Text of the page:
was empowered to select an appro-
priate floral remembrance. The '99
engineers will send three of their
members to attend the funeral, which
occurs at Bay City today.
A baseball tax of 25 cents per mem-
her was voted, and the manager of
the baseball team was empowered to
Senior Engineers Act.
The Senior Engineers held a meet-
ing at eleven o'clock yesterday, at
which the report of the committee
on resolutions regarding the drowning
of F. Lewis Browne, was adopted.
The report, besides embodying appro-
priate resoluiois, recommended that
three members of the class be sent to
Bay City as representing the Senior
Messrs. C. W. Whitney and Frank
Trott were named to act as pall bear-
ers, and Mr. Emanuel Anderson will
play the funeral march. A tax was
levied for the purpose of providing a
floral offering in the shape of a gear
seheel with a piece broken out of the
rim, and the broken part lying beside
The three above-named gentlemen
left for Bay City yesterday afternoon.
The funeral will be held from the
Episcopal church in that city this
Dr. Campbell Secures a Good Place
Dr. W. A. Campbell was named
by the mayor for city physician, andl
the appointment was confirmed by a
Dr. Campbell is a graduate of the
medical department of the University,
and was the demonstrator of anotomny
in that institution for some time. He
caine to this city from Philadelphia
last fall, and is highly spoken of by
all with whomi he has become ac-
gainted.-Muskegon Morning News.
This position carries a salary of
$600 and does not interfere with
Chicago at Champaign.
Bowdoin at Cambridge.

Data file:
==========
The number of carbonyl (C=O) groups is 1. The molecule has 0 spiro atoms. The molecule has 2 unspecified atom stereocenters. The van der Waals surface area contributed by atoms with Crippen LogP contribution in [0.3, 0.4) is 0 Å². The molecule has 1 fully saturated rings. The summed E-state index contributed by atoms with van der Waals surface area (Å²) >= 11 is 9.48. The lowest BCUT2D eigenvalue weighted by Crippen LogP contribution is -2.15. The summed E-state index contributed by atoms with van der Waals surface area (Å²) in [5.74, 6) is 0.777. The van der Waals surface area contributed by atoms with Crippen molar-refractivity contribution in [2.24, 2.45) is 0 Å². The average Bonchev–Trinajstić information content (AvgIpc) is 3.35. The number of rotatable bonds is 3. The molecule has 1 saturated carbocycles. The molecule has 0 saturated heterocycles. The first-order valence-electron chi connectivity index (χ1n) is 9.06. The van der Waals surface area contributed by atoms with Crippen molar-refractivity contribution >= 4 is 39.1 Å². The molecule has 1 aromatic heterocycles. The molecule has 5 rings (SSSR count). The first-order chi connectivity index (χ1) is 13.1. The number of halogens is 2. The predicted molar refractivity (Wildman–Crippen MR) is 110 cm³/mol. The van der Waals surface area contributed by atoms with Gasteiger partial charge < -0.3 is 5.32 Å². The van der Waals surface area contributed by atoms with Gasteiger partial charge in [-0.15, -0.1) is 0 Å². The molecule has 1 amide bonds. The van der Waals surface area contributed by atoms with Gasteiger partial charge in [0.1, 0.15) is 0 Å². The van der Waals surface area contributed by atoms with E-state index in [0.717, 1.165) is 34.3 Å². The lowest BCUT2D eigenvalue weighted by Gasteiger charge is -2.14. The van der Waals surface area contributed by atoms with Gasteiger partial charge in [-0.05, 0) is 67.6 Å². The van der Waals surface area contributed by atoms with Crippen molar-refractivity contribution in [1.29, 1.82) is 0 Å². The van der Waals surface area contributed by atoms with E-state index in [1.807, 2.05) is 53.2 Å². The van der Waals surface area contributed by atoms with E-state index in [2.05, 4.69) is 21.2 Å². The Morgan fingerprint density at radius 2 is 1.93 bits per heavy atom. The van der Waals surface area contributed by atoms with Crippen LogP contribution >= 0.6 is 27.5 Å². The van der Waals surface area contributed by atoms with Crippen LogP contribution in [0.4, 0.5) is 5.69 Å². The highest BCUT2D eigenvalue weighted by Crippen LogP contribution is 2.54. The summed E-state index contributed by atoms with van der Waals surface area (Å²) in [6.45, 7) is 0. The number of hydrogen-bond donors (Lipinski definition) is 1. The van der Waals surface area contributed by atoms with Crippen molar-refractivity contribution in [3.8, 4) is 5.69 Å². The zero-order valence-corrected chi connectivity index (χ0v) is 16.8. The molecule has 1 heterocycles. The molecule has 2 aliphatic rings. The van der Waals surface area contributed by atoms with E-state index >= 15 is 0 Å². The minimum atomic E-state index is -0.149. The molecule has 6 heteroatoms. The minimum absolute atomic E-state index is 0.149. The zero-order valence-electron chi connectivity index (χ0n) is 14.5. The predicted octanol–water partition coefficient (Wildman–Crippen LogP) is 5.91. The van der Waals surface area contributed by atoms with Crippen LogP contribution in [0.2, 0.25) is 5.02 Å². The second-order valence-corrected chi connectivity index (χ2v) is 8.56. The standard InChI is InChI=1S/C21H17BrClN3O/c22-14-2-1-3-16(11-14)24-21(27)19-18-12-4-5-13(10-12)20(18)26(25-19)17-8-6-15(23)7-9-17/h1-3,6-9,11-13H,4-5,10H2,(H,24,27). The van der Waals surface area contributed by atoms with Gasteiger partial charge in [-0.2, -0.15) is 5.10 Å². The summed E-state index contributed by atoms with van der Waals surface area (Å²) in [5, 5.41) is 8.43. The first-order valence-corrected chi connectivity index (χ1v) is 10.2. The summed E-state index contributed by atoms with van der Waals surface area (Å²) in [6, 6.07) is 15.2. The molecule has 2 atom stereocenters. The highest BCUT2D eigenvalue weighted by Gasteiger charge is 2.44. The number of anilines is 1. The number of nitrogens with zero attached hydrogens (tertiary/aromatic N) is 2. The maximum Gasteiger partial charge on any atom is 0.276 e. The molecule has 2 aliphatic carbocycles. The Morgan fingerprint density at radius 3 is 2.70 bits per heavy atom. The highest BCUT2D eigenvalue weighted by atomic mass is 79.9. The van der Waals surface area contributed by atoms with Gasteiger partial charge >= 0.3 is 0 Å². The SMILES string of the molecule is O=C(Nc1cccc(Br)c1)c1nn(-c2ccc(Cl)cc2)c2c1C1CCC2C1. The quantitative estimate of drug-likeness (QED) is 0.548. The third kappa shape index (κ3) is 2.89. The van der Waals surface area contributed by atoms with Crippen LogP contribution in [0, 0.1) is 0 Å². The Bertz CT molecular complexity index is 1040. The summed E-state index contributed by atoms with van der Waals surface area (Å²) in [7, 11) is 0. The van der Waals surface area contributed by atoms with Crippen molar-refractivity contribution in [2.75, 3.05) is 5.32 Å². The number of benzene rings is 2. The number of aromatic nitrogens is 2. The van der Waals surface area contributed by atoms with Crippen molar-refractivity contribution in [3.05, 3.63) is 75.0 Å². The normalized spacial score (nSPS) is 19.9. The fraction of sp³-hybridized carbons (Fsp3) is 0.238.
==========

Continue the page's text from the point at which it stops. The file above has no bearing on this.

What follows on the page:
Georgetown at Princeton.
Prof. Coolem on "Personal Compe-
The April number of Economic
Studies published by the American
Economic Association, is by Prof.
Charles H. Cooley on the subject,
"Personal Competition-Its place in
the Social Order and Effect upon
Individuals, with some considerations
The author treats his subject "with
no special reference to industry or
commerce, but rather with a view to
the part that it plays in social life as
a whole, and to the effect it has upon
the character and happiness of men."
After discussimg the intensity of com-
petition and the relation o' competi-
tion to association, lit take up "Suc-
cess and Morality." After a reful
discussion of this subject he reaches
the conclusion that, admitti g what
execeptions you please, right is more
The seventh headmg of the article
is entitled ''Restlessness Insecurity,
and Strain.' This is an aduirable
chapter and one well worth reading
by one imterestedi m the social prob-
lems of the ties, as it takes up an
important factor which is particu-
larly influential m the United States.
The point urged is, that in spite of
the evils attendant upon this keen
comnpetitiou, it promotes imdivid uality,
self-reliance and earnestness to a high
'he tone in the entire article, while
recognizing the present days evils, is
decidedly hopeful and not filled with
the pessimism found il similar
articles so frequenitly. The essay
does not so much look to the
profouinmg etut-dies is ttidisus-
lng present stditis aih reasst
Athletic Board Meeting.
The regular weekly meeting of the
Athletic Board was held last evening.
Besides the routine business of allow.
ing bills, much other business of im-
portance was transacted. The treas-
urer reported a balance of $750, re-
ceipts from Godfrey's Band $13.45,
from the athletic dance about $60.
At this time last year the association
had $2,000 which was drawing inter-
est. Retrenchment will have to be
made in both the baseball and track
departments, or there will be a large
deficit at the end of the year. Every
branch of athletics will be run as
ecouumically as is posiil without im-
pairing itsefficiency.. It hasbeen de-
cided to issue a Business Men's ticket
for the home basball games. These
tickets will admit to six games and
will be sold for $2.50. Not restricted
to memibersof the AthleticAssociation.
The old league baseball grounds on
Michigan avenue it Detroit will be
used for the two Detroit games this
year. The D. A. C. grounds which
have been used formerly, were al-
ways in such bad condition that this
change was thought best. The fol-
lowing have been appointed as yell-
masters for the baseball games this
year. H. B. Potter, chief yellmaster,
Louis Elbel, A. K. Cook, F. NV.
Potter, T. A. Conlon, C. A. Riegel-